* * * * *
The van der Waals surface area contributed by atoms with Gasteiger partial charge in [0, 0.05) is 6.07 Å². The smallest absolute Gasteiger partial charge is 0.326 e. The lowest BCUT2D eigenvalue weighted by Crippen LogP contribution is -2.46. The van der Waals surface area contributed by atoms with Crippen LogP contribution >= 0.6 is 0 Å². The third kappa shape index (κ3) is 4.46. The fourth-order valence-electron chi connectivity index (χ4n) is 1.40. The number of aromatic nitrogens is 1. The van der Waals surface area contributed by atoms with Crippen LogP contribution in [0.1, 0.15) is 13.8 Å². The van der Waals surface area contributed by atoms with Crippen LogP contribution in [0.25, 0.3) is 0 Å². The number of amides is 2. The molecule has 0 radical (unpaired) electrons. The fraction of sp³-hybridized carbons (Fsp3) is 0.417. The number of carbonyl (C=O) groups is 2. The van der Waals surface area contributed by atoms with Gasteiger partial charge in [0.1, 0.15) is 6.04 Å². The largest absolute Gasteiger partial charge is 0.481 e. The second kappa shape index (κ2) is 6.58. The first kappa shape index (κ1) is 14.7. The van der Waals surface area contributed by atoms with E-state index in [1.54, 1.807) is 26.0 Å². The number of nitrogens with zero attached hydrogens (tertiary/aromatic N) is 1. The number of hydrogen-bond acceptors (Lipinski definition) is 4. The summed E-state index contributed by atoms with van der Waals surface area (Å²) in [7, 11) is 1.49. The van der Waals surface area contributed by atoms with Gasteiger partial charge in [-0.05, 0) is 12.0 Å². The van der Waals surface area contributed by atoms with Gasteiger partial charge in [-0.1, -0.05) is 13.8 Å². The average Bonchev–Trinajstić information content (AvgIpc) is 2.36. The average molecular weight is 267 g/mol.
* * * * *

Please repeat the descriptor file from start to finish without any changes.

The van der Waals surface area contributed by atoms with Gasteiger partial charge in [0, 0.05) is 6.07 Å². The smallest absolute Gasteiger partial charge is 0.326 e. The lowest BCUT2D eigenvalue weighted by Crippen LogP contribution is -2.46. The van der Waals surface area contributed by atoms with Crippen LogP contribution >= 0.6 is 0 Å². The third kappa shape index (κ3) is 4.46. The fourth-order valence-electron chi connectivity index (χ4n) is 1.40. The number of aromatic nitrogens is 1. The van der Waals surface area contributed by atoms with Crippen LogP contribution in [0.1, 0.15) is 13.8 Å². The van der Waals surface area contributed by atoms with Crippen LogP contribution in [0.25, 0.3) is 0 Å². The number of amides is 2. The molecule has 0 radical (unpaired) electrons. The fraction of sp³-hybridized carbons (Fsp3) is 0.417. The number of carbonyl (C=O) groups is 2. The van der Waals surface area contributed by atoms with Gasteiger partial charge in [0.1, 0.15) is 6.04 Å². The largest absolute Gasteiger partial charge is 0.481 e. The second kappa shape index (κ2) is 6.58. The first kappa shape index (κ1) is 14.7. The van der Waals surface area contributed by atoms with E-state index in [1.54, 1.807) is 26.0 Å². The number of nitrogens with zero attached hydrogens (tertiary/aromatic N) is 1. The number of hydrogen-bond acceptors (Lipinski definition) is 4. The summed E-state index contributed by atoms with van der Waals surface area (Å²) in [7, 11) is 1.49. The van der Waals surface area contributed by atoms with Gasteiger partial charge in [-0.05, 0) is 12.0 Å². The van der Waals surface area contributed by atoms with Gasteiger partial charge in [-0.1, -0.05) is 13.8 Å². The average Bonchev–Trinajstić information content (AvgIpc) is 2.36. The average molecular weight is 267 g/mol.